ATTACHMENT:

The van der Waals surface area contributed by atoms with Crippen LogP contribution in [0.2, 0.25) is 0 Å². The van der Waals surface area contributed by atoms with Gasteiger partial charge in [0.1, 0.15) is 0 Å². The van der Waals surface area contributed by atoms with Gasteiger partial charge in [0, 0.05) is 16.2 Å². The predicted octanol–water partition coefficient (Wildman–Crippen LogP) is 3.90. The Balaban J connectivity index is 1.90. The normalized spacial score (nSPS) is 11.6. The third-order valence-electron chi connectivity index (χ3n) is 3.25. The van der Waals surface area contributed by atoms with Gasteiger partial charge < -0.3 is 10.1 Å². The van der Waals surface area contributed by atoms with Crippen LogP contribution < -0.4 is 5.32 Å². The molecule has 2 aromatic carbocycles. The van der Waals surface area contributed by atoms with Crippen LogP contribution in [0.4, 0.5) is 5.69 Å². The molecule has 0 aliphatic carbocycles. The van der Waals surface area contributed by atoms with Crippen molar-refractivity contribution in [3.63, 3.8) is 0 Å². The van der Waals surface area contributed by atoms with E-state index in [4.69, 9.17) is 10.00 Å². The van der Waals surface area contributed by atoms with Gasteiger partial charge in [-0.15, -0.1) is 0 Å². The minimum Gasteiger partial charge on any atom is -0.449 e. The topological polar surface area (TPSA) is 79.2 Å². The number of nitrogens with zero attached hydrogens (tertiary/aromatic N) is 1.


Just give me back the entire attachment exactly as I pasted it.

The van der Waals surface area contributed by atoms with Crippen LogP contribution in [0.2, 0.25) is 0 Å². The van der Waals surface area contributed by atoms with Gasteiger partial charge in [0.1, 0.15) is 0 Å². The van der Waals surface area contributed by atoms with Gasteiger partial charge in [0, 0.05) is 16.2 Å². The predicted octanol–water partition coefficient (Wildman–Crippen LogP) is 3.90. The Balaban J connectivity index is 1.90. The normalized spacial score (nSPS) is 11.6. The third-order valence-electron chi connectivity index (χ3n) is 3.25. The van der Waals surface area contributed by atoms with Gasteiger partial charge < -0.3 is 10.1 Å². The van der Waals surface area contributed by atoms with Crippen LogP contribution < -0.4 is 5.32 Å². The molecule has 2 aromatic carbocycles. The van der Waals surface area contributed by atoms with Crippen LogP contribution in [0.4, 0.5) is 5.69 Å². The molecule has 0 aliphatic carbocycles. The van der Waals surface area contributed by atoms with Crippen molar-refractivity contribution in [3.63, 3.8) is 0 Å². The van der Waals surface area contributed by atoms with E-state index in [4.69, 9.17) is 10.00 Å². The van der Waals surface area contributed by atoms with Gasteiger partial charge in [-0.15, -0.1) is 0 Å². The minimum Gasteiger partial charge on any atom is -0.449 e. The topological polar surface area (TPSA) is 79.2 Å². The number of nitrogens with zero attached hydrogens (tertiary/aromatic N) is 1.